Enter our front door and you’ll pass by a cross we received on the occasion of our house blessing, which was officiated by an Episcopal priest and a group of visiting Tibetan monks.

Trusting the Outcome

The daughter of a real estate broker, I know buying property on impulse seldom pays off. Fortunately for us, my partner was out of town for 10 days. Our realtor arranged for me to the see home first. We made an appointment to see it again in 10 days when my partner returned. I loved this home so much I feared we would lose it. In an attempt to quell my anxiety and to help us make a prudent decision, I prayed that if the house was meant to be ours, everything would work out and if it was not, for the ability to accept the circumstances with grace. Long story short, we now live in what we call our “Dream House” or “Casa di Sogni” in Italian.

Tibetan Monks blessing the Dream House . . .

Too often, I forget to pray. Life tosses me around, as it will, and I choose to struggle. Sooner, but more often later, it hits me. Ask for help from my Higher Power.

I’ve prayed daily for a number of years. However those petitions are general and often for people or organizations in need.

Praying for myself is an act of humility. It is an admission and a remembrance that I need help during times of a global pandemic and in everyday life and work situations.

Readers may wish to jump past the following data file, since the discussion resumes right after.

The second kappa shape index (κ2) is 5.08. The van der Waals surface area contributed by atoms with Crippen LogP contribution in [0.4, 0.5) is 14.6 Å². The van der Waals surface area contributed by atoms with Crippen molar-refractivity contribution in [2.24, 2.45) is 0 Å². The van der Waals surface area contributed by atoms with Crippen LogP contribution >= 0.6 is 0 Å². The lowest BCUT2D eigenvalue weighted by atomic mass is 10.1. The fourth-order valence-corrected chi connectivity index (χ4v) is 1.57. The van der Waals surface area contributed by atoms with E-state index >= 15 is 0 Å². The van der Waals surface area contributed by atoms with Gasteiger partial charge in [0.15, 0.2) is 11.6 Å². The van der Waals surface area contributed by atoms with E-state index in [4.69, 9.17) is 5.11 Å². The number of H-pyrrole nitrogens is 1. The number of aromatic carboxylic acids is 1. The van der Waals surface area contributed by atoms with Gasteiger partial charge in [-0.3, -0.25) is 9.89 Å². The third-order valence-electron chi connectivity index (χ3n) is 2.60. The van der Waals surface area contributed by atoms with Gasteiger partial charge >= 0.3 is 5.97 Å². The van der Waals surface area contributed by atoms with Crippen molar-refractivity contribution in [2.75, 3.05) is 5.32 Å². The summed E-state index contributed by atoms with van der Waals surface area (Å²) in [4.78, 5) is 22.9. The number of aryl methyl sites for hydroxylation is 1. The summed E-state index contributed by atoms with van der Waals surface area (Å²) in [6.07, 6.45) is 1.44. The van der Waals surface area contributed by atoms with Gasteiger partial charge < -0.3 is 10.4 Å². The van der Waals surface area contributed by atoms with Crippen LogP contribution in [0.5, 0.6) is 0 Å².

I pray for the wisdom to remember to pray.

With gratitude,


Acknowledging the Divine in All

What path do you choose to walk in the world . . .

About 20 years ago, it came to me “to see the Divine in each person.”  This would prove far harder than I realized.  It’s easy for me to see the Divine in those I hold dear or who share my values and life experiences.  But in those with whom my views clash or with whom common ground has not been built?  Well, that’s another story.  My ego is remarkably adept at jumping in to instantly justify the beliefs I hold, my solutions, or the validity of my position.  None of which really matters in this particular endeavor.

May you walk in the world with your grace . . .

Steps Along the Way

This intention has taught and continues to teach me 1) to step back and take a breath or two or three, 2) to check my judgments, 3) to listen deeply internally and externally, 4) to ask questions without attempting to shame or persuade, and 5) to seek to understand.  I have also learned that this resolve doesn’t demand that I agree with, condone or excuse.  It simply requires me to move through exchanges, encounters, and situations acknowledging the Divine spark which I choose to believe resides in each person. 

May you move in a way that honors you and all you meet . . .

Building Relationships

Initially, I found myself engaging in “idiot compassion,” an implausible practice I now define as allowing myself to be harmed or taken advantage of or being too kind or mute when, in fact, a situation required a response or accountability.  Over time, I came to see that denying the Divine spark I bring to a situation is no more helpful than denying the Divine spark of those around me.

The partisanship of our day can make this a dizzying, and seemingly impossible, path.  However, I have noticed that I am at my best when I knowingly take time to forgive myself when strong opinions swamp me.  For me, gentleness, curiosity and forgiveness pave the way for building relationships and, more often than not, witnessing the Divine.  

Deep gratitude,